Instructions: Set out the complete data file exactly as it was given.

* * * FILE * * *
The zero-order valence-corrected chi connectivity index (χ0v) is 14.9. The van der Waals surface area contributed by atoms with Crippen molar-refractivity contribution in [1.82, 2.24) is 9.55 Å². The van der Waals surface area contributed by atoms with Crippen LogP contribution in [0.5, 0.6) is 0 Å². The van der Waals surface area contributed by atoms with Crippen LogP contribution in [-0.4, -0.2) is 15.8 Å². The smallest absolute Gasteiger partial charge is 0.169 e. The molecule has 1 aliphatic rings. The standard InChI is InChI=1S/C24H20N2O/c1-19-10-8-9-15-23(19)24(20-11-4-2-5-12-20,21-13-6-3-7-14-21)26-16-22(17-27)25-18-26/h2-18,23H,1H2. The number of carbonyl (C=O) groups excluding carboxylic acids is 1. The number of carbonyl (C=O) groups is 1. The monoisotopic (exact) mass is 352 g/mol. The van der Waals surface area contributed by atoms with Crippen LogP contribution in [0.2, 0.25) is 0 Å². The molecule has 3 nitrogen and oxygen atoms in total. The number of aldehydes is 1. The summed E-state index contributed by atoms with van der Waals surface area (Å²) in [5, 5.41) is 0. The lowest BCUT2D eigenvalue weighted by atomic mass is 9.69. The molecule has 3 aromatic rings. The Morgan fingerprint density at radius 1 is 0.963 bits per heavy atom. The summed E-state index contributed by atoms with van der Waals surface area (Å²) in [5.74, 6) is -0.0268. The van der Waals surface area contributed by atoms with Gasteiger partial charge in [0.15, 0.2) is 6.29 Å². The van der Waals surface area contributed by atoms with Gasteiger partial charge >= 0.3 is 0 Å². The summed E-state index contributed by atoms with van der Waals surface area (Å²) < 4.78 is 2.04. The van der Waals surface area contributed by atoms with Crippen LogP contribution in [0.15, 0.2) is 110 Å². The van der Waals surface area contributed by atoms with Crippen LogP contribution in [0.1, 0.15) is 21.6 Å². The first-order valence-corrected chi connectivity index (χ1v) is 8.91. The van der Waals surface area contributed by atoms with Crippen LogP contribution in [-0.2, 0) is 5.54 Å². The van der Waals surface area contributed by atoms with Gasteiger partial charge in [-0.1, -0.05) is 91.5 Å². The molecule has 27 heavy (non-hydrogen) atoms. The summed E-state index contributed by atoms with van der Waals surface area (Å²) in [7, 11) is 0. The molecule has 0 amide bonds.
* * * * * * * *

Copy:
The zero-order valence-corrected chi connectivity index (χ0v) is 14.9. The van der Waals surface area contributed by atoms with Crippen molar-refractivity contribution in [1.82, 2.24) is 9.55 Å². The van der Waals surface area contributed by atoms with Crippen LogP contribution in [0.5, 0.6) is 0 Å². The van der Waals surface area contributed by atoms with Crippen LogP contribution in [-0.4, -0.2) is 15.8 Å². The smallest absolute Gasteiger partial charge is 0.169 e. The molecule has 1 aliphatic rings. The standard InChI is InChI=1S/C24H20N2O/c1-19-10-8-9-15-23(19)24(20-11-4-2-5-12-20,21-13-6-3-7-14-21)26-16-22(17-27)25-18-26/h2-18,23H,1H2. The number of carbonyl (C=O) groups excluding carboxylic acids is 1. The number of carbonyl (C=O) groups is 1. The monoisotopic (exact) mass is 352 g/mol. The van der Waals surface area contributed by atoms with Crippen LogP contribution in [0.2, 0.25) is 0 Å². The molecule has 3 nitrogen and oxygen atoms in total. The number of aldehydes is 1. The summed E-state index contributed by atoms with van der Waals surface area (Å²) in [5, 5.41) is 0. The lowest BCUT2D eigenvalue weighted by atomic mass is 9.69. The molecule has 3 aromatic rings. The Morgan fingerprint density at radius 1 is 0.963 bits per heavy atom. The summed E-state index contributed by atoms with van der Waals surface area (Å²) in [5.74, 6) is -0.0268. The van der Waals surface area contributed by atoms with Gasteiger partial charge in [0.15, 0.2) is 6.29 Å². The van der Waals surface area contributed by atoms with Gasteiger partial charge >= 0.3 is 0 Å². The summed E-state index contributed by atoms with van der Waals surface area (Å²) < 4.78 is 2.04. The van der Waals surface area contributed by atoms with Crippen LogP contribution in [0.15, 0.2) is 110 Å². The van der Waals surface area contributed by atoms with Crippen LogP contribution in [0.1, 0.15) is 21.6 Å². The first-order valence-corrected chi connectivity index (χ1v) is 8.91. The van der Waals surface area contributed by atoms with Crippen LogP contribution in [-0.2, 0) is 5.54 Å². The van der Waals surface area contributed by atoms with Gasteiger partial charge in [-0.1, -0.05) is 91.5 Å². The molecule has 27 heavy (non-hydrogen) atoms. The summed E-state index contributed by atoms with van der Waals surface area (Å²) in [7, 11) is 0. The molecule has 0 amide bonds.